Many players believe that the change in the quality of the slate bed, the superfine cloth and super-crystal balls have resulted in the game (billiards) being played at a faster pace. “We have played on solid English tables. They last probably 25 to 30 years. The slates then were two to two-and-a-half-inch thick. Now it is one to one-and-a-half-inch thick. Most of the tables are Chinese-make and hence have largely contributed to the change in the standard of the game,” Sethi said.

A billiards table being spruced up at the Karnataka State Billards Association. The quality of tables, cloth and balls has changed over time, contributing to the betterment of the sport.-K. MURALI KUMAR

“In the olden days the balls hardly reacted; the slate and cloth were thick. The crystal balls could be waxed and washed. But the modern highly polished balls are very sensitive on a superfine cloth. The balls roll longer and faster and that's the reason for the big breaks today. It's good for the game. But the old English tables helped maintain a standard which is not happening these days. Majority of the players at the Nationals have not played on the superfine cloth. For me, it's like straightway going from gully cricket to international cricket,” said Jagtiani.

It was Jagtiani who put an end to Sethi's four-year winning streak in National snooker, defeating him in the semi-finals in Srinagar in 1989. He then beat Yasin Merchant to win the title while Subhash Agarwal defeated Sethi to claim the billiards title.

Jagtiani said that it is tough for the Bengal players (a majority of them practise at the Bengal Rowing Club) to make it big at the National level. “It's difficult to maintain tables. A table bed of one-and-a-half-inch thickness starts developing waves and it affects the roll (of the ball). Further grinding (of the slate) means losing another half inch. Things are expensive. I don't even average five minutes of practice a day, but I train a lot of players including Manish Jain. In the 150-up format you have to play a cut-throat game; one mistake or a relaxed shot, a player can be in soup and finally out of the game,” said Jagtiani.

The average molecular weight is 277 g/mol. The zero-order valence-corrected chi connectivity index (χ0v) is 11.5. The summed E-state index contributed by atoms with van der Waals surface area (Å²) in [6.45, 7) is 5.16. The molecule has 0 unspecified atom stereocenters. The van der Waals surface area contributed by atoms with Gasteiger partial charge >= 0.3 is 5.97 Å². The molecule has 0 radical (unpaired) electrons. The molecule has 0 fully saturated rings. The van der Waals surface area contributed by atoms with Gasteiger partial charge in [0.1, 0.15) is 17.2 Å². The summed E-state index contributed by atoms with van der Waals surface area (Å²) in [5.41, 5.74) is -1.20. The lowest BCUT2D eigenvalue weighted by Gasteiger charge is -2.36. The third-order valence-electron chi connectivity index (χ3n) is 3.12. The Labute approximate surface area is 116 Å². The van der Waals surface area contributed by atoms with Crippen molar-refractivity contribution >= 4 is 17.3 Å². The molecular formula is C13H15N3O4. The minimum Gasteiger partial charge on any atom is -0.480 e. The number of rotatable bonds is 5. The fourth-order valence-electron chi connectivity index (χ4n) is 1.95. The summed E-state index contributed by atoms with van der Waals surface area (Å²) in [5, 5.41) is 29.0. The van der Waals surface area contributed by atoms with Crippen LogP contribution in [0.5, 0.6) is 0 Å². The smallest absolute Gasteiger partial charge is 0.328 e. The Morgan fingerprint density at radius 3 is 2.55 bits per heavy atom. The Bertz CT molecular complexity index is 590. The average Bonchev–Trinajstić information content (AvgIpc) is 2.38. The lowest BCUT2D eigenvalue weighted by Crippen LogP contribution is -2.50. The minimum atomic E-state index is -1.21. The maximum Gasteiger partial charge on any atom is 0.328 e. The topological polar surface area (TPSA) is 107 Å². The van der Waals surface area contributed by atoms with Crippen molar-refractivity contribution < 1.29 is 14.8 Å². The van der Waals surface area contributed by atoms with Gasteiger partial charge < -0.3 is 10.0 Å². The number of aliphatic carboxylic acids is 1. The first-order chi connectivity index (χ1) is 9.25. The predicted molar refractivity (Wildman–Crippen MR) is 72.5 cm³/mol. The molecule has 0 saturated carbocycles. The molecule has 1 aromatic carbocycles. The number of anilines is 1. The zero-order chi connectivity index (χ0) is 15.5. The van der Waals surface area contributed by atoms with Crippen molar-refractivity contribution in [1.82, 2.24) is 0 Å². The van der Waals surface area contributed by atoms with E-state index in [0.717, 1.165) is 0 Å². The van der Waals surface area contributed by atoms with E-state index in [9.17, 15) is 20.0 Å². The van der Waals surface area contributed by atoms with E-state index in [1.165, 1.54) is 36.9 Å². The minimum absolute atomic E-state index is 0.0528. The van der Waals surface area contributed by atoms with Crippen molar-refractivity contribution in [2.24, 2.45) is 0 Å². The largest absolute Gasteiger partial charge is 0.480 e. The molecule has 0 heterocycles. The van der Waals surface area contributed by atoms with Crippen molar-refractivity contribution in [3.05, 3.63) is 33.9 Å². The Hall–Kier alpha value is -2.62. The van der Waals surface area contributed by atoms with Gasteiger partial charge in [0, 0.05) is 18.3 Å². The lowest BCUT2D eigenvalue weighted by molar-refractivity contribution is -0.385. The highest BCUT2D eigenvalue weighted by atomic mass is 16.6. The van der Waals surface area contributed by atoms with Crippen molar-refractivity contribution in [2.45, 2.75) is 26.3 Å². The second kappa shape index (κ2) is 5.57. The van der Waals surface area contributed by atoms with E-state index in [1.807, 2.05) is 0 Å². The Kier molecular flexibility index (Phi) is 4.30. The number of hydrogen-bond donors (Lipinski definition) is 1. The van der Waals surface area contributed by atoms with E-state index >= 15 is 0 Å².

Billiards has also witnessed a change from the postman's knock to floating white, which is a top of the table game to accumulate points. “There was more of floating white after the 1992 World Championship,” said Sethi. But Jagtiani differed. “Mohammad Lafir (Sri Lanka) used to play the floating white; so did Jones and Ferreira. Sethi pioneered the postman's knock; he made the most of it because its accuracy level was much higher than the floating white,” he said.

At 61, Jagtiani was the oldest participant at the Pune Nationals. “I am in love with the game. I will play as long as my legs give me the strength and power to stand up. Ten to 12 years ago, I wanted to become the coach of the Indian team. I was not allowed to because I wanted to play too. I am playing quite well now, but I am being deprived and the players are being deprived of sharing the knowledge I have. I want to share my knowledge,” said Jagtiani who did not qualify for the knock-out stage in billiards and snooker at the Pune Nationals.

India's much celebrated champion of recent times, Pankaj Advani, though is not unduly bothered about the superfine cloth, super crystal balls or the reduced inches of the slate. He's played enough internationals to adjust. He said he felt a little uncomfortable while playing billiards. “It is difficult to control the balls when under pressure. But then it's a challenge,” he said.